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Homeschool Curriculum Reveiw: TLP Amos Fortune, Free Man

April 19, 2012

I am at the CAPE Conference  in Albuquerque today through Saturday. If you are in the area please stop by; I’ll be in the Total Language Plus booth.

Since I was so busy getting ready to come to the conference, I decided to post a review I wrote for  the Amos Fortune, Free Man study guide a few years ago.

Why do I love the study guide for Amos Fortune? Let me count the reasons:

First…. It uses a biography of Amos Fortune, an African prince taken captive and sold into slavery in Colonial America. The story is not the intense, emotional, roller- coaster of a typical slave story, but rather, an honest look at a man that was owned by others but rose above that through personal determination and hard work. This man was good, upright, selfless, humble, and most of all generous. These qualities are shown again and again, in the midst of hardship and trial. They shine forth as a dawning day. This is a great book.

Second…… There is a spiritual focus in the Total Language Plus study guide that comes right from the novel. I am a firm believer that God’s Word and His power change lives. We see this in action in Amos’s life and we are encouraged to apply that to our own lives. When situations in Amos’s life are related to events in the Bible, we are encouraged to compare the events. Again and again, the Biblical references in the novel are discussed in the “Projects,” “Pen and Paper,” and “Personally Thinking” questions.

Third…. Another reason this guide is so wonderful are the bigger themes that you can discuss with your students. This book is not only a story about history and freedom but also about the hard work and determination it takes to reach your goals. These themes are very relevant today.

Two of the Personally Thinking questions in particular challenged me:

The first one dealt with the author’s statement about Amos “winning” his equality through hard work. It asks, “Is equality a right or something to be won?”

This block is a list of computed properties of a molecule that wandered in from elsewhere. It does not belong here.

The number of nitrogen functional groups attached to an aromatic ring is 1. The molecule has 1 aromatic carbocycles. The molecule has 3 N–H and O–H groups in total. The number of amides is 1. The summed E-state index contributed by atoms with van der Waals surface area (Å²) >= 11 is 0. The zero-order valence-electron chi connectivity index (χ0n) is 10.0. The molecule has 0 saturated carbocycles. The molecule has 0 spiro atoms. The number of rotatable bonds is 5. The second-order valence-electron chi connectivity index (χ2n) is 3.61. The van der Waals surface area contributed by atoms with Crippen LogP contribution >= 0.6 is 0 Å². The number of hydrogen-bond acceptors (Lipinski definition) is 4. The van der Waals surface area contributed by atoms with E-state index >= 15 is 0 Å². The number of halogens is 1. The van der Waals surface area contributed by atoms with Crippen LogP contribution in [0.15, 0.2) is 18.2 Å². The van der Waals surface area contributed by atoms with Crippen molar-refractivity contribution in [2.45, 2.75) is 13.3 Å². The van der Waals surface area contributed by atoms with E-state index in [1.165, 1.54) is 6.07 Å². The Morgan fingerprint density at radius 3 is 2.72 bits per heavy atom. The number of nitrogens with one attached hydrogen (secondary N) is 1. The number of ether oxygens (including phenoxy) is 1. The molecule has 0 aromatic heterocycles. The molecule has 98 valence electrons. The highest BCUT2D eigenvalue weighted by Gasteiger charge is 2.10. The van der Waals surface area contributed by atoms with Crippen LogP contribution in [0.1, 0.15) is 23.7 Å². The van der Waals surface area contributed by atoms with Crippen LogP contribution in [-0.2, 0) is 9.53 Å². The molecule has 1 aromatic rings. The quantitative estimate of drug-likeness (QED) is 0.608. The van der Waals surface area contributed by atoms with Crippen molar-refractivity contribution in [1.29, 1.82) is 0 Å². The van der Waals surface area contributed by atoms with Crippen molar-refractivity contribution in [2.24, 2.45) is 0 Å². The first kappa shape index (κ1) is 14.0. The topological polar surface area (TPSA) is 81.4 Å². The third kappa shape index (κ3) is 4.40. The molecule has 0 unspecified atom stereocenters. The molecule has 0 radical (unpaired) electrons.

My first and immediate response was that we are all equally free, but as I searched the scriptures I found places that said otherwise. I must admit this is a trick question; it is meant to make you think and dig a little deeper than just the surface of what you always thought to be true. For even the Bible says the borrower will be servant to the lender, and the simple a slave to the wise. In the epistles we are reminded that we are to choose to be enslaved of Christ and not to sin.

The other question is based on Amos’s statement “It does a man no good to be free until he knows how to live, how to walk in step with God. Do you agree or disagree?”

My answers were just clichés until I remembered that our liberties are all because of Christ, and I am to walk worthy of Him.

Of course there are questions and projects about freedom itself, such as comparing and contrasting the slavery of blacks by whites with Americaand her conflict with Britain. Other questions ask about the separation of the races reaching even into churches and graveyards.

Fourth…. This is an important book for Christians. Amos is face, a tangible and real person, for many Christian virtues. It is an important book for Americans too, because there are decisions being made today that affect their freedom and liberty tomorrow.

Freedom will remain a high and lofty concept in a patriotic song until you dissect it and define this abstract ideafor yourself. You might be led into believing you are free, when you are not.

Lastly, after you get your hands and head around the true meaning of liberty, the guide will be encourage you to use that freedom to benefit others, to set a goal and not give up – ever. Amos wasn’t content to be free himself, but he gave freedom to others. Those are the virtues that the novel and study guide are about.

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